Impact of ISO/IEC 10646 on POSIX

Prerequisites to this contribution :


Reference [1] gives a solution for implementing ISO/IEC 10646 with a minimum of impact in current implementations of POSIX. Provided that 8-bit clean systems are used, which is more and more the case with modern actual implementations, UTF-8 allows to use the full repertoire of the UCS without breaking system conventions. A good example of an implementation that works remarkably well with implementing this scheme is the current version of IBM AIX.

Reference [2] surveys different problems, among which the main ones, unsolved merely by UTF-8, can be summarized around one problem, i.e. the fact that complex "text elements" necessary to process many natural languages' textual data adequately, do not correspond to single characters. A minor problem generally not presented is the fact, though, that if UTF-8 is processed as a series of 8-bit characters, it can be done in a transparent mode if one realizes that this also has a variable impact on field lengths, one character of the UCS being possibly represented by up to 6 octets in UTF-8 mode... UTF-8 is, though, the system that allows minimal changes in POSIX if this caveat is understood. Many systems will use UTF-8 for interchange (for data portability reasons) but will prefer to upgrade actual storage to native mode UCS-2 or UCS-4.

Even with native UCS mode, it can be precised (what reference [2] does not do), that, in the worst case, ISO/IEC 10646 does not say a word about the fact that for a collating element of Indic scripts, for example, a series of many UCS characters will be necessary for what would be perceived on European grounds as one character on paper : an Indic ligature, which may correspond to an entity on its own for dictionary searching, may have to be formed with up to 5 or 6 UCS characters, and this, without any combining sequence [as defined in the ISO/IEC 10646 standard] being used.

SC22/WG20 WD4 of ISO/IEC 14651 (Ordering Standard Project) defines the term "text element" to address this general problem, that also deals with combining sequences. Furthermore ISO/IEC 14651 defines an API for character comparison that could help solve this general problem, with a binding consideration to "strxfrm():, "strcmp()" and "strncmp()" functions as used in the C language.

This draft is building on POSIX syntax, introducing very few innovations that could eventually [if one can deal with a non-ideal world for some time] be ignored for early compatible support in POSIX (ex.: multiple "order_start" statements for the global tailorable "LOCALE" defined in this standard, to deal with different properties of each system of writing defined in a "global" locale that caters for most characters [around 40000] used commercially on this blue planet).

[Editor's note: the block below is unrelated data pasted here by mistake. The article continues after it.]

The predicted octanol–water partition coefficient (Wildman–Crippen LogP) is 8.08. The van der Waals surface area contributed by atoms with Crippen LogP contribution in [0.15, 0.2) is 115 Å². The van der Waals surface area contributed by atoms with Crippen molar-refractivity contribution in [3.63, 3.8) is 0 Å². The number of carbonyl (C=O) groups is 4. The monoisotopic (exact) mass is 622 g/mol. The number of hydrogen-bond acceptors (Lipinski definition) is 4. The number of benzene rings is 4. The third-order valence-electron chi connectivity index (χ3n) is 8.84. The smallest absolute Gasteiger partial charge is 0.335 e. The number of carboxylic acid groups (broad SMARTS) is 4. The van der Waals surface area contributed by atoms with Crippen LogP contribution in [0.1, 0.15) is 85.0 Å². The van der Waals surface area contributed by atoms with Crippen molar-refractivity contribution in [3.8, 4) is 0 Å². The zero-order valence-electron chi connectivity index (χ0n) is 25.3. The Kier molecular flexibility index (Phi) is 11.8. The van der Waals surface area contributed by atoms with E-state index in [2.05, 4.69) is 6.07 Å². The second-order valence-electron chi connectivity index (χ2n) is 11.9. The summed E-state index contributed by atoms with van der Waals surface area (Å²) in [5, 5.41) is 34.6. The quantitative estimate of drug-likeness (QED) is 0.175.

RECOMMENDATION 1 : to carefully look at this WD, available on the DKUUG site, for solving most of the processing problems introduced by the complexity of UCS coding. Eventually POSIX could simply point to this standard rather than extend its own LOCALE mechanism for character comparisons. This standard project is intended to be programming-language-independent.

This is the most important recommendation for supporting the multiscript nature of the UCS. All character processing revolves around character comparison. Even character classification can be dealt with in this new generalizable API. POSIX should build on it as much as this new work has carefully built on the fertile POSIX ground.

If all goes as planned, this WD will be sent for CD ballot after the SC22/WG20 Kyoto meeting, held in the second week of April 1996.

Now on the question of equivalences between a combining sequence and a precomposed character in ISO/IEC 10646, it is generally recognized that this matter is application dependent. JTC1/SC2 does not deal with such issues. In SC22/WG20 would generally advise people to use preferably precomposed characters when they exist, rather than "equivalent" precomposed sequences. Now for those who would still have a need, the UNICODE consortium has privately defined tables of equivalences (available publicly on their web site). These could be used in tailored definitions of collations using the current LC_COLLATE specification without even the need to change POSIX.

RECOMMENDATION 2 : to ignore the issue of composite sequence equivalences, otherwise than by noting that tailoring is already possible without change in POSIX, should the need occur.

Two other issues should be known in the POSIX community. SC18/WG9 is working on a project of standard methods to enter, with the help of any keyboard, any UCS character independently of coding (methods not intended to bypass any national input method, rather to complement existing input methods and keyboard layouts for entering "foreign" characters in any given country). The project, ISO/IEC 14755, is at its second CD stage now and should normally be processed for DIS ballot in 1996 (in April or October, depending on the result of the current ballot). Filtering this process should be avoided.

RECOMMENDATION 3 : provided that coding does not constitute an obstacle per se (and UTF-8 allows this for 8-bit-clean systems), implementation of ISO/IEC 14755 is recommended without any filtering at the system level.

Now on the matter of presentation, it is a task that is application-based and it is the realm of display and printing support. No big impact is to be seen at the system level on this.

written by

Alain LaBonté
Québec (city of),
on behalf of the SC22
Canadian national body